Wednesday, May 29, 2013

Childhood ADHD Associated With Adult Obesity, Study Finds

Men who were diagnosed as children with attention-deficit/hyperactivity disorder (ADHD) were more likely to have a higher body mass index (BMI) and higher rates of obesity than men without childhood ADHD, according to a study published in the June issue of Pediatrics. Childhood ADHD in a group of 111 boys, compared with 111 controls without ADHD, predicted higher BMI and obesity rates at age 41. The difference was especially clear among men with remitted—but not persistent—ADHD, said Samuele Cortese, M.D., Ph.D., of Italy’s Verona University, and colleagues. The study requires additional replication on larger populations before  policy changes can be suggested, they said.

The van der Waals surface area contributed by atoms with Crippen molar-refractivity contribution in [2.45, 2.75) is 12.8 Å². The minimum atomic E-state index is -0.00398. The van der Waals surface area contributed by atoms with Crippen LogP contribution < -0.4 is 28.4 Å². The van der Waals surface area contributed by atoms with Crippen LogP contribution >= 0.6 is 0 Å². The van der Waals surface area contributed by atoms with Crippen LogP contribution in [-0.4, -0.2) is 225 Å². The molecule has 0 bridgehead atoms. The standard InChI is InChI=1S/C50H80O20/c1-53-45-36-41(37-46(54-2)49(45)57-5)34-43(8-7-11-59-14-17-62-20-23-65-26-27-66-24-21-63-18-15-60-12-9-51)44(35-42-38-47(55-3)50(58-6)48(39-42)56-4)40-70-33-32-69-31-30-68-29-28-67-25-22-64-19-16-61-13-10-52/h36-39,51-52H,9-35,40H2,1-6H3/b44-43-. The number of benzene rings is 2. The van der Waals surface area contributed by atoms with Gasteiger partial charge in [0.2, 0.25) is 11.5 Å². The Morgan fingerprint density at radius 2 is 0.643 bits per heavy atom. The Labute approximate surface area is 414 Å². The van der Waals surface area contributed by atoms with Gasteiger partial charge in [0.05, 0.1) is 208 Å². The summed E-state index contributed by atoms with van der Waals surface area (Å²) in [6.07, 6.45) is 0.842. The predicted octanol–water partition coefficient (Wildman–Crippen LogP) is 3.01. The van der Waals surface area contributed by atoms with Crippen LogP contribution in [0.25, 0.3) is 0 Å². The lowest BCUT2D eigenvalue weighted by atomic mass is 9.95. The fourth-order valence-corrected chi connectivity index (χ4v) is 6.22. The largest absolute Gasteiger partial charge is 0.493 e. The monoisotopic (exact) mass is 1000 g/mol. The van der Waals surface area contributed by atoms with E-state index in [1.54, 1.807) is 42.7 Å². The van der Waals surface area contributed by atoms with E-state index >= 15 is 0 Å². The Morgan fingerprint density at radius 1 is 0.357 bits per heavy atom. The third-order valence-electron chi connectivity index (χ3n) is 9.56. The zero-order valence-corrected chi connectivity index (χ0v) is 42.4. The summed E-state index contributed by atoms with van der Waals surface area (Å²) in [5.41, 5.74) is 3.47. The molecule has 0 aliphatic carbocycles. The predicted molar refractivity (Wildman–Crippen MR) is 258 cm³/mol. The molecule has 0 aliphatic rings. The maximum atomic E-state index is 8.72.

Poor control of inhibition and aversion to delay in the children diagnosed with ADHD “may foster poor planning and difficulty in monitoring eating behaviors,” hypothesized the authors. Other possible explanations may involve dysfunctional fronto-striatal dopaminergic pathways common to both obesity and ADHD, they said. “The long-term risk for obesity should be considered when managing children for ADHD,” they concluded.

To read more about ADHD in adults, see Psychiatric News here. Also see Understanding and Treating Adults With Attention Deficit Hyperactivity Disorder from American Psychiatric Publishing.

(Image: JM Gelpi/


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